As pleasing in so many ways as a book can get. 14 May 1998
By or Daniel Benson - Published on
Format: Hardcover
Poe's tales of mystery and horror are, of course, legendary, but the reader will find so much more in this book as well. The classics, such as "The Cask of Amontillado", etc. still shine and enthrall as much as they ever have, but his humor, which manages to combine simplicity with sophistication, is also exhibited in tales such as "The Sphinx". Because this book is so all-inclusive, it can shed much light on the lives of those who are not fully aware of Poe's poetry. Does it follow strictly traditional and pedagogical systems of meter, etc.? Perhaps not. But Poe has taken the commonplace, even somewhat trite term "rhythm", and turned it into something absolutely magical. Again, this is most evident and accessible in the classics such as "Annabel Lee" and "The Raven", but here it can be found, and definitely should not be ignored, in lesser known gems such as "The Haunted Palace" and "To -----" ("I heed not that my earthly lot..."). When read quietly and at the right pace, his poetry is thought-provoking to say the least; when read aloud, it is almost mystical in its beauty. Committed to memory, it will surely earn one kudos and perhaps even a slight, contemplative awe when recited in the right company. (Giving full credit to the author, of course). Despite Poe's tragic life, he is truly an American treasure. This book exemplifies that through its simple content and short biography, without any constraining and often tiresome commentary. It presents itself to the reader as if to say, "read with your heart. Be frightened, be amused, be enchanted; but hopefully, and most of all, just enjoy."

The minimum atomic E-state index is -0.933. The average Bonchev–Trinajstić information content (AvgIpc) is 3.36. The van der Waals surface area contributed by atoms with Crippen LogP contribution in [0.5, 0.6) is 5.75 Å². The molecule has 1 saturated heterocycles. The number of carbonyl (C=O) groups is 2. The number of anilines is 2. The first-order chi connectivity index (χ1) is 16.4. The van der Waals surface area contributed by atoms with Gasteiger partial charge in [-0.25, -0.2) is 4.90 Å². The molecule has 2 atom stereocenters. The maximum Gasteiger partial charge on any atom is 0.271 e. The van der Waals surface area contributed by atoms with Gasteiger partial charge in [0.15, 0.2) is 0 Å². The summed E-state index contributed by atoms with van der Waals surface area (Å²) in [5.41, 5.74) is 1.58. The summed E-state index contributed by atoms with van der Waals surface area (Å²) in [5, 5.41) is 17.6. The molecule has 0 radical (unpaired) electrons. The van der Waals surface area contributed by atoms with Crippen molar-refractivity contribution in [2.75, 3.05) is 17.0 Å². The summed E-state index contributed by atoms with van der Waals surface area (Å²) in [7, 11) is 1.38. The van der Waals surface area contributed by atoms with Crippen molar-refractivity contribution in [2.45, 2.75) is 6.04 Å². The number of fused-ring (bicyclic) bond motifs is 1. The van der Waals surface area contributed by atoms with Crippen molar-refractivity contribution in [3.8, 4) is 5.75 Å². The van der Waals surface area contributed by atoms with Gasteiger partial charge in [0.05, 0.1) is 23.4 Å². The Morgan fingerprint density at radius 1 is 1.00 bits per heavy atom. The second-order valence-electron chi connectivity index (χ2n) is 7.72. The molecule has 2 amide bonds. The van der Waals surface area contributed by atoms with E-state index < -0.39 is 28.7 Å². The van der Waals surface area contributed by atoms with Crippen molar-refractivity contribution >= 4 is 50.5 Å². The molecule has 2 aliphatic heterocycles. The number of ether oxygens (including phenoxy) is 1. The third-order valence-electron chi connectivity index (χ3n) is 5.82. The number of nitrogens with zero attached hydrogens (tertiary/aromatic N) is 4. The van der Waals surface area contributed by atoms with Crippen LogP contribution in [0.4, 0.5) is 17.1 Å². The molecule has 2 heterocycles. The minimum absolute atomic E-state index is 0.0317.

29 of 35 people found the following review helpful
IIlimitable Dominion of American Literature 15 Jun. 1999
By A Customer - Published on
Format: Hardcover
Having never written a full novel, Poe is sometimes forgotten when the great fiction writers of American history are listed. The power of Poe's dark vision, though, is virtually unprecedented in world literature. The manifestation of such deep, intuitive symbols and archetypes, ones of such clarity, prophesy and terror that even his incredible craftsmanship in language becomes transparant, is a gift given to only the most blessed and tormented of writers. To read a story like the Masque of the Red Death is to be flung into an allegorical morality play which fits perfectly into the modern context. Poe's stories and poems travel through time and rap ceaselessy on the window of your conscious thoughts. An ominous pall of expectation and retribution permeates all of his work. To pick up Poe is really never to put it down.
Were these reviews helpful? Let us know